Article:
The Uses of USB to RS232 Converters

The universal serial bus, or USB, is ubiquitous in people’s lives today. Every desktop and laptop, phone and smartpad, and just about any smart electronic device, implement the technology of USB, making it among the most familiar communication standards on the market and in both consumer and industrial settings. It’s an essential tool of modern life and modern industrial communications.

USB 2.0 is one of the most widely used iterations of the industry standard. USB was introduced in 2000, and it set the stage for the explosion in technology in every aspect of life for the next 20 years with its practicality and plug-and-play simplicity. It supports a 480 Mbps transfer rate and continues to be popular because of its prevalence and because it can connect to a plethora of electronic devices. It connects computer peripherals to their computers without ever having to configure switches or install dedicated interface boards, making it highly valued for its ease of use.

The universality and simplicity of implementation are one of USB’s greatest draws, making it popular in a way that the older functionalities and configurations of more cumbersome connectives that preceded it in development can not compete with.

Integrating USB with Legacy Devices

Yet there are still devices widely in use that do not support USB, or simply do not have USB ports installed. Very commonly, these devices will have RS232 serial ports, however. Thus, the USB to RS232 converter is an extremely useful tool for integrating these devices into a world where USB is widely used, if not almost universally.

A reliable USB to RS232 converter is more sophisticated than simply manufacturing a cable that will connect to both technologies. If you wish to connect an RS232 measurement device, for example, to your laptop, a sophisticated electronic converter will need to be paired with operating system-dependent device driver software.

The reason for this complication is due to the way that RS232 works. RS232 does not define the application layer, but only the interface layer. For any specific RS232 application, application-specific software is written into the devices, on both ends of the connecting RS232 cable, giving developers much freedom in defining the protocol used to communicate. It is a benefit and a useful feature but also can lead to complications.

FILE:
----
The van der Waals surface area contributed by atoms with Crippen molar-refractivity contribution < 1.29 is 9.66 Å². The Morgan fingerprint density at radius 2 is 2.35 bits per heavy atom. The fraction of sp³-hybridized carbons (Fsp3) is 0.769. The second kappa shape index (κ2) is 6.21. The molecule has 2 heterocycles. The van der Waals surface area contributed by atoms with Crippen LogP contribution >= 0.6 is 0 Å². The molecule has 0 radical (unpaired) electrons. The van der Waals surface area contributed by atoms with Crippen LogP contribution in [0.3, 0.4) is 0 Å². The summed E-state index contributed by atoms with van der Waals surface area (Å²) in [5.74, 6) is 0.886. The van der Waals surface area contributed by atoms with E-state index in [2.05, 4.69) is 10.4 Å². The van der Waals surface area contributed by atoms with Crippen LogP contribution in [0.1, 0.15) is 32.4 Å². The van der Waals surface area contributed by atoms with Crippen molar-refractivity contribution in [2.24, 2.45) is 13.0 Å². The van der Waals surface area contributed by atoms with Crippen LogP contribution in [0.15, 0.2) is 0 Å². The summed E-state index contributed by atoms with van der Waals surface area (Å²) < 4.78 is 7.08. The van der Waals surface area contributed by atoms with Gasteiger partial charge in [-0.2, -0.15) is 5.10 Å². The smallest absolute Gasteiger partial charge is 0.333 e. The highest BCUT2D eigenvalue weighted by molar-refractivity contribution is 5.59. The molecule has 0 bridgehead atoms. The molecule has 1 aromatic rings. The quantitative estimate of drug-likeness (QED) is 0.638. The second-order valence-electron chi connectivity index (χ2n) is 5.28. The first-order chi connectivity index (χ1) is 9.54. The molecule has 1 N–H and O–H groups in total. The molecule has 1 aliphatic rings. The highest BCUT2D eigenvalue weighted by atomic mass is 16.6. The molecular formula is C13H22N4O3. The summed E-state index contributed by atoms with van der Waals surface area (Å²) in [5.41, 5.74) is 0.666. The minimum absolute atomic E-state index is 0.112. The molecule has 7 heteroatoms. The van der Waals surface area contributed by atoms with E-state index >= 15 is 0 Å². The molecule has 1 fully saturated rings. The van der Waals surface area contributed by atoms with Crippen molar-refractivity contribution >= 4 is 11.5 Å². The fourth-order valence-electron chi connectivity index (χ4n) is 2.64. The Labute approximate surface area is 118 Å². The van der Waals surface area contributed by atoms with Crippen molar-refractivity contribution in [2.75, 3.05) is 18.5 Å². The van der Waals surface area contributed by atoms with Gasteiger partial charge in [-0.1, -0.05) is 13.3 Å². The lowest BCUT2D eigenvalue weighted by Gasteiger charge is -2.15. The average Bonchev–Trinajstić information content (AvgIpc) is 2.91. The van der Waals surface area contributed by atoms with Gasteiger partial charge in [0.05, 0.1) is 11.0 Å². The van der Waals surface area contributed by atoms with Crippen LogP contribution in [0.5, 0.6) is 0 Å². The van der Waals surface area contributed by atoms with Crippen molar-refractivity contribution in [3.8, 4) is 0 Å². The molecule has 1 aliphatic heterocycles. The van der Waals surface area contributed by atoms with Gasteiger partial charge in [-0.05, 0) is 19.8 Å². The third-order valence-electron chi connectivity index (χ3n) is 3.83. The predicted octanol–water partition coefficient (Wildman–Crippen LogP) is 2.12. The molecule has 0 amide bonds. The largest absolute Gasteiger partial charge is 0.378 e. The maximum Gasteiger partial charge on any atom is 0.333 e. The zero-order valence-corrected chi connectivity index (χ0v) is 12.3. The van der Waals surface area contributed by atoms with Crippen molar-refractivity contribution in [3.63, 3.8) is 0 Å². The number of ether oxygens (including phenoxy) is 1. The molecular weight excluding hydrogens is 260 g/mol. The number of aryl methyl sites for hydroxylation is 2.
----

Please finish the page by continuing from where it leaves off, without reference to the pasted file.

So, there is a large amount of flexibility in the ways RS232 communicates, and this diversity is not present to the same extent in the USB interface specification. USB, conversely, is a bus system that accounts for multiple peripherals to be connected to a host device via one USB port. Hubs are used to create USB chains, extend the length, and create a situation that allows for many device connections to be integrated. Both the physical properties of the USB interface and the protocols are defined in USB, and since the USB protocol requirements are complex, the communications with USB via computer are always performed via a device driver.
So, when an RS232 port is used via a USB to RS232 converter, the flexibility of the RS232 protocol needs to be accounted for, and a second device driver will be necessary, to emulate an RS232 UART, but communicate via USB.
The two device drivers working simultaneously over a USB bus create the potential for timing conflict. Delay and interruption of the signal is a risk. Careful engineering is necessary to make things run smoothly.
Additionally, quality USB to RS232 converters have the ability to perform the hardware flow control required by some applications. By paying careful attention to how the USB to RS232 converter handles application timing, signaling, and hardware flow control, careful engineering can create a USB to RS232 converter that is efficient in the most demanding scenarios, like in industrial automation.

Coolgear’s Converters

With the highest quality chipsets made by FTDI, that handle all of the criteria that durable, sophisticated USB to RS232 converters must meet, and are created to withstand repeated use in harsh industrial settings, Coolgear’s converters are among the best performing. They are simple to install, and support all of the most popular operating systems found today, including the new Windows 11, Mac, and Linux.

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